As any good historian or journalist knows, these stories are real but few and far between. While following the trail of Nazi war criminals in Argentina (for Hunting Eichmann), I was led into a warehouse with paper bursting out of thousands of moldy boxes stacked to the rafters. There was no index, simply "good luck". From this, and other research, I discovered the passport Adolf Eichmann used to escape Europe at the end of WWII. In Russia, I had to maneuver a labyrinth of bureaucrats and political roadblocks to enter naval archives in St. Petersburg that had not seen an American in ages. My travels for primary source material have taken me from small towns to big cities, from Lawrence, Kansas and Rjukan, Norway to Berlin, London, Buenos Aires, Washington DC, Melbourne, and Odessa.
Some of my best finds have come from families who have stored historical treasure in trunks or bound volumes that have rarely, if ever, been published. For The Winter Fortress, my history of the Norwegian patriots who sabotaged the German atomic research program, I benefited from one of the finest personal archival collections I have ever seen. One of the heroes of this story was Leif Tronstad, a brilliant scientist. He spied on the Germans after their occupation of Norway, and when exposed, he escaped to London to lead the missions against the heavy water plant at Vemork that supplied the critical ingredient to the Nazi's efforts. Tronstad had rarely been written about in these histories, yet from the diaries and secret documents his son assembled in many volumes of black binders, the truth of Leif’s essential role in these events—and their impact on him personally--was very clear. Further, his son provided personal letters written between Leif and his family during the war that revealed so much of his interior life.
Archival documents can only be bested by personal interviews. In my history of the skyscraper wars in New York in the 1920s (Higher), I was not able to interview any of the central figures or key witnesses as they were long since deceased, and to be frank, my lead characters lacked depth because of it. With my next The Perfect Mile, I enjoyed long one-on-one interviews with the three runners battling to break the record. I remember interviewing the American Wes Santee while he was driving through a graveyard. Crying, he told me of his troubled youth, of the circumstances he endured from an abusive father that fueled his drive to be the world's best miler. I'll never forget the Mossad agent who spoke of his dangerous overseas activities as if he was recounting a trip to the dry cleaner. These moments reveal a person and make it possible for them to spring to life on the page.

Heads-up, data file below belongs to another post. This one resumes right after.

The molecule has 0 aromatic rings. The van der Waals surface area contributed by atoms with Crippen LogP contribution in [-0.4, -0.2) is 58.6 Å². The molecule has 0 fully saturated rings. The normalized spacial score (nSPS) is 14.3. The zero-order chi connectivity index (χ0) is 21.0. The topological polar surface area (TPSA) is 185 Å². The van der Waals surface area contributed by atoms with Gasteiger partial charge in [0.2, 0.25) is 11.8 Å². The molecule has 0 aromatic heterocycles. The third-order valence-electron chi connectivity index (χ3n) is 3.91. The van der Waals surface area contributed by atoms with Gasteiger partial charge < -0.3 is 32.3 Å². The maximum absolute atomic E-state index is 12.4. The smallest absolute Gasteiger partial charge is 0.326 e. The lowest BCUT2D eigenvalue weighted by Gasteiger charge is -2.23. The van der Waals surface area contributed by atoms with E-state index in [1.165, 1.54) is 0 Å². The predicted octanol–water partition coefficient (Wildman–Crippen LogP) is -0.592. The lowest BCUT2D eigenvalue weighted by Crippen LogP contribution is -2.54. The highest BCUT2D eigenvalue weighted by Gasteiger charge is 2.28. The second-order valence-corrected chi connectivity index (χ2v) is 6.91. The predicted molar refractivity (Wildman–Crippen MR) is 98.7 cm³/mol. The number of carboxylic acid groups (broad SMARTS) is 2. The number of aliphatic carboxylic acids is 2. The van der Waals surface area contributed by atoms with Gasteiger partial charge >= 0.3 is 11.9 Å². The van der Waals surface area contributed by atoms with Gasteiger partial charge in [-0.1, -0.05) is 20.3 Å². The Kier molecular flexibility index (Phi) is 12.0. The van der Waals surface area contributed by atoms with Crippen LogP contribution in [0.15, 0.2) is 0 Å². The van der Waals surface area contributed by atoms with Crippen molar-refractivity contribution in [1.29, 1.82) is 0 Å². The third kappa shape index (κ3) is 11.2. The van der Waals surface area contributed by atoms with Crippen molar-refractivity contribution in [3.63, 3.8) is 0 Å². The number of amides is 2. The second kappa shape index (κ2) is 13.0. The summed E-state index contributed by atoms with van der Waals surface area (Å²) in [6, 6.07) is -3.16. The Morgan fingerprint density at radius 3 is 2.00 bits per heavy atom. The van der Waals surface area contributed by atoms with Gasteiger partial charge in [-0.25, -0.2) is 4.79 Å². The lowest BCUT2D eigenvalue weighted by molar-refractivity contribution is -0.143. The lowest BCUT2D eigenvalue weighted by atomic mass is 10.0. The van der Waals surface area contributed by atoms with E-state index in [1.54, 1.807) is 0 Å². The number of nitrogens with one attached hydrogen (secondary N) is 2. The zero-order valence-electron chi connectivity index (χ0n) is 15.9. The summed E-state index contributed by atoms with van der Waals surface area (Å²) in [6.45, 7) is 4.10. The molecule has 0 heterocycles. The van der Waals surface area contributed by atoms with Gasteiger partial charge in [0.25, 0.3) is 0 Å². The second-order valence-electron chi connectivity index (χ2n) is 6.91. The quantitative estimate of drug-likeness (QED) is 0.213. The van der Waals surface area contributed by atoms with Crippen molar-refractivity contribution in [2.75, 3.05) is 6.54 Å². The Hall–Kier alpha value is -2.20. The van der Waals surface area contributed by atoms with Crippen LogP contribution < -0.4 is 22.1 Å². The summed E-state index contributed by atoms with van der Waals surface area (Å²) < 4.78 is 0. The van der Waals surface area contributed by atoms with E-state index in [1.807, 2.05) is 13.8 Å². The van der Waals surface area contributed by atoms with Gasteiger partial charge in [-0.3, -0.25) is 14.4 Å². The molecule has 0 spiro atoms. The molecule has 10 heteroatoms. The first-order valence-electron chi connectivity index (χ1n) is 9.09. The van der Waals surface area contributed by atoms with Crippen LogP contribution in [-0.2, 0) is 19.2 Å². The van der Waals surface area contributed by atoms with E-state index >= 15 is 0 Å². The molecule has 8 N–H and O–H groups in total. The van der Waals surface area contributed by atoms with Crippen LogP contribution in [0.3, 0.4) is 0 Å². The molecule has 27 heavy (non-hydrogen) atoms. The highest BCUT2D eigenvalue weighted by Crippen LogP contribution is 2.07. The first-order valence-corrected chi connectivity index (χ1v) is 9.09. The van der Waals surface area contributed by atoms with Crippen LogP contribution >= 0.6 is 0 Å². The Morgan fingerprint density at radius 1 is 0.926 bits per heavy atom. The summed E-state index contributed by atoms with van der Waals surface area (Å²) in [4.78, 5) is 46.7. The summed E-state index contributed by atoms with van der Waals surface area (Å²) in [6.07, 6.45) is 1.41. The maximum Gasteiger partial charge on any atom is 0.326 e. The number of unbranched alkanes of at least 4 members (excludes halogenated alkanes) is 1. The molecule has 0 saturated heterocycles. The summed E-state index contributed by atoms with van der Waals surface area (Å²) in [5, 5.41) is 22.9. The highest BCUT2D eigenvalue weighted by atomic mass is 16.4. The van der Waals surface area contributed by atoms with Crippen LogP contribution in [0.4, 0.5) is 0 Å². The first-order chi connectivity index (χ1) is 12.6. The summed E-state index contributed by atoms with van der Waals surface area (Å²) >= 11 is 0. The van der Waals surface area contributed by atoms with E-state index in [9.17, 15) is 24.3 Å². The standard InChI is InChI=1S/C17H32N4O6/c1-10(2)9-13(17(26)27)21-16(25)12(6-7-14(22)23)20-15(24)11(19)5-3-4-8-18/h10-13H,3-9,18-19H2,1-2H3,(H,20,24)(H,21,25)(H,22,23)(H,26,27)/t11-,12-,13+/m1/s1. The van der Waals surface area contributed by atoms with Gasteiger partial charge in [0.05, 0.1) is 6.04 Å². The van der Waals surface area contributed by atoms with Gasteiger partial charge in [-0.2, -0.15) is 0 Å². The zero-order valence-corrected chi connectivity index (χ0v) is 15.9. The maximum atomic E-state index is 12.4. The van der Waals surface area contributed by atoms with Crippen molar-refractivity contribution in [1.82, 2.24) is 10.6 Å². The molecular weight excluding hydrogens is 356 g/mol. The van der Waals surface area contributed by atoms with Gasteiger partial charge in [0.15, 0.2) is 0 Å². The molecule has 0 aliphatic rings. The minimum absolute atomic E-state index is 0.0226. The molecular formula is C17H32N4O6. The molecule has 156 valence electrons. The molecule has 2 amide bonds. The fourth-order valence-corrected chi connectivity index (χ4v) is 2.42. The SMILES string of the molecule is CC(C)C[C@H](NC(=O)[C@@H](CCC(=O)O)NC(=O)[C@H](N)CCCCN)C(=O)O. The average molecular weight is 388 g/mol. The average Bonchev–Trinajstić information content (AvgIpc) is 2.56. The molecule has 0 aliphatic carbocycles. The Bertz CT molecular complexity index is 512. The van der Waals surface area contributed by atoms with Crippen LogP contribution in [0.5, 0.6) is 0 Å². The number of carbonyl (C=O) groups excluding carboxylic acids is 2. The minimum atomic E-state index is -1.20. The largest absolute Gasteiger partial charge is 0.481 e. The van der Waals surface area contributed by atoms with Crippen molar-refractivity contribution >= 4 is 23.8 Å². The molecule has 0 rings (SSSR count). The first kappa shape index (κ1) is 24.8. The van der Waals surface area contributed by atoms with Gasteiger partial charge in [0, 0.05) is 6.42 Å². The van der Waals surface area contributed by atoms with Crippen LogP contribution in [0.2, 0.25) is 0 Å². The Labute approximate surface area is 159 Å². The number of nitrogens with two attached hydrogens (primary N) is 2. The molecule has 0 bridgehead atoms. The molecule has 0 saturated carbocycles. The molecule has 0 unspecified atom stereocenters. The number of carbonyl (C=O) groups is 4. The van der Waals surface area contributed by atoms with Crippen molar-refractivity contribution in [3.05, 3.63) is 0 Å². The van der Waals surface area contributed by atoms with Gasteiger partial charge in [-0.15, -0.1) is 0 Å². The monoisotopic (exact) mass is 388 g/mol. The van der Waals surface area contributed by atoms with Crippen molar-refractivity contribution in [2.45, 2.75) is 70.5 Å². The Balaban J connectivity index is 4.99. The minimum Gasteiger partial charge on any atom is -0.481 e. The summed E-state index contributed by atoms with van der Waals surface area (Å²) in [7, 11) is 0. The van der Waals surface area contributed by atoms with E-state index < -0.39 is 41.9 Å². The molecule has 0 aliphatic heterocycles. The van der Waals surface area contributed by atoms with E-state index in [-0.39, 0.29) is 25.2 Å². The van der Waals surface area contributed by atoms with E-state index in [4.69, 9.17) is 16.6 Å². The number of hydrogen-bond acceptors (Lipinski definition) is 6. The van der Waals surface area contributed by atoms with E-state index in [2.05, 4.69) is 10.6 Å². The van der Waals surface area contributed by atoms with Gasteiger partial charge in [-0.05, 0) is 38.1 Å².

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And sometimes, these interview/research expeditions are just plain fun, too, like learning to cross-country ski and live in snowbound cabins in the Norwegian wild, retracing the steps of the saboteurs themselves. There was nothing like being in the scene of the story (even wearing one of the saboteur’s gear, including his long underwear) to understand what they endured in advance of the mission: a winter where legend spoke of it growing so cold, so fast that flames froze in fires.
There comes a point when the collecting is done. As for when there’s no fast rule. One could arguably search a lifetime for tidbits on a single story, same as a quiltmaker could continue to hunt and collect fabric with that perfect pattern or color. For me, I stop when I’ve crossed off every primary and secondary source on my wish list (which grows throughout the assembly process) and feel in my gut that I have multiples more material than I could ever include in a book. For me, this is typically a two-year process.
The Sorting & Structuring
At the moment I write this essay, the kitchen table in my house is a pile of fabric, some cut into squares, some still in rolls, others fragments. There are patterns of floral, chevrons, zigzags, and flywheels. There’s ivory green, black and white, periwinkle blues, and pink. Lots of pinks. Most of the fabric is cotton, but there’s some linen there, and something called Voile. I do not know what this is but it feels like silk. My daughter Martha could sit at this table for hours, sorting and envisioning how her quilt would look, but she’s a kid and so she sometimes haphazardly begins. My grandmother was much more rigorously organized in her efforts. Before she ever brought fabric to the sewing machine, she knew every piece of material she would use, what shape they would be cut, and how they would be put together. The beautiful and intricately symmetrical quilts she made reflect this attention to detail and process.